The evolution of film

Discussion in 'Exposure Discussion' started by JBrunner, May 31, 2006.

  1. JBrunner

    JBrunner Moderator Staff Member Moderator

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    If for some reason that other technology didn't exist, and all the R&D money went towards advancing the capabilities of film emulsions, where would we be now, and what innovations could we have expected, or be expecting in the future?

    This is one of the random things that floats around in my head.
     
  2. Photo Engineer

    Photo Engineer Subscriber

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    You would have 2 electron sensitization. It would have come about 2 - 5 years earlier, IMHO.

    That is about it for now, as film and paper technology is so mature.

    Dyes would have gotten better, and prices would have come down a little (but in the face of oil prices that might have been mitigated). And, you would probably have better keeping and reciprocity, although they are a lot better now that just 5 years ago.

    Remember that higher speeds are limited by radiation and heat death. Even the 24000 speed film would have had that as a limiitation. The higher the speed, the more sensitivity to radiation and heat.

    PE
     
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  3. Bill Mitchell

    Bill Mitchell Member

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    No increased exposure latitude for non-chromagenic films?
     
  4. Photo Engineer

    Photo Engineer Subscriber

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    Increased latitude implies greater density range. At present dmin + 3.5 - 4.0 is about the practical limit, and most instuments will not read above about 4.5 IIRC. Printing over that range, with the limits of a normal paper is probably impossible. Paper can only get to a Dmax of about 2.2.

    Now, if you got more latitude, how would you use it. Most modern films have more latitude, and I see a lot of complaints about it longing for the look of Super XX or the like which had less latitude than present day films.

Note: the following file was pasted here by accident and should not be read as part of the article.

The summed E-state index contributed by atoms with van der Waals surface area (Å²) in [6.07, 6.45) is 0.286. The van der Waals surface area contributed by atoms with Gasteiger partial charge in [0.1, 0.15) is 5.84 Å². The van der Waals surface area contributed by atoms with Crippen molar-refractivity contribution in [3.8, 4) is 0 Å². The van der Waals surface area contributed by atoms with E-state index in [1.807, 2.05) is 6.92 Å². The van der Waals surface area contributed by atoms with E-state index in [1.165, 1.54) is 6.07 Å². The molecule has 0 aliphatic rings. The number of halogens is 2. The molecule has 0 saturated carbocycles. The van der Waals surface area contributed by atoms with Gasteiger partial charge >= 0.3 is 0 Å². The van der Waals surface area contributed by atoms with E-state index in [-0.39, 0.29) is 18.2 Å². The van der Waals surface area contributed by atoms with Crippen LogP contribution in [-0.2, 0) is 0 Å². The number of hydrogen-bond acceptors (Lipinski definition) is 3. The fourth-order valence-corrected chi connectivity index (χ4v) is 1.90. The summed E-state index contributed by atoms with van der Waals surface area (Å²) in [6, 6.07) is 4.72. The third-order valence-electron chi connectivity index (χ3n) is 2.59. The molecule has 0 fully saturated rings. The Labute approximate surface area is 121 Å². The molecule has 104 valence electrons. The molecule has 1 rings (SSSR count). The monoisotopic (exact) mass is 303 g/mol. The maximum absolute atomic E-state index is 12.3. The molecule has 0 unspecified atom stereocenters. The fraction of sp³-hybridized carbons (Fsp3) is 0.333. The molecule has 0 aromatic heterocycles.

Which do you want?

    I know, the answer is both. So, if there were no digital, you would probably have a range of old time and more modern films with short and long latitude among other characteristics. However, due to the limits of a reflection print, you would not be fully able to take advantage of it in a print. You would mainly use it in over and under exposure situations rather than where you need better latitude in one given scene.

    BTW, motion picture film has that longer latitude you want. It uses lower gamma, longer latitude film to capture the original and then in the reversal projection print uses a higher contrast film with a higher dmax to get a beautiful transparency which actually surpasses any direct transparency film on the market today.

    PE
     
  5. David Brown

    David Brown Subscriber

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    Kodak would have no doubt come out with (and eventually abandoned) yet another proprietary film format: 111, 128, 630, the "circle", ASP, etc.

    (just kidding) :wink:
     
  6. Dracotype

    Dracotype Member

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    You might be closer to the truth than you think...

    If R and D were still on film, we would have a proper ultra high speed film with grain like 400. Slide film might have more latitude, but I am not sure that is possible, not being savvy in this deparment. Black and white slides might be more commonplace as well.

    You asked.

    Drew
     
  7. DBP

    DBP Member

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    I'm guessing an autofeeder 8x10 sheet film cartidge, but that would be mm, not inches.
     
  8. bob01721

    bob01721 Member

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    I would see things moving in an entirely different direction. R&D investments try to stay in front of the crowd. With film, the "crowd" is... casual snapshooters -- by an overwhelming majority. And it's been that way for a long time.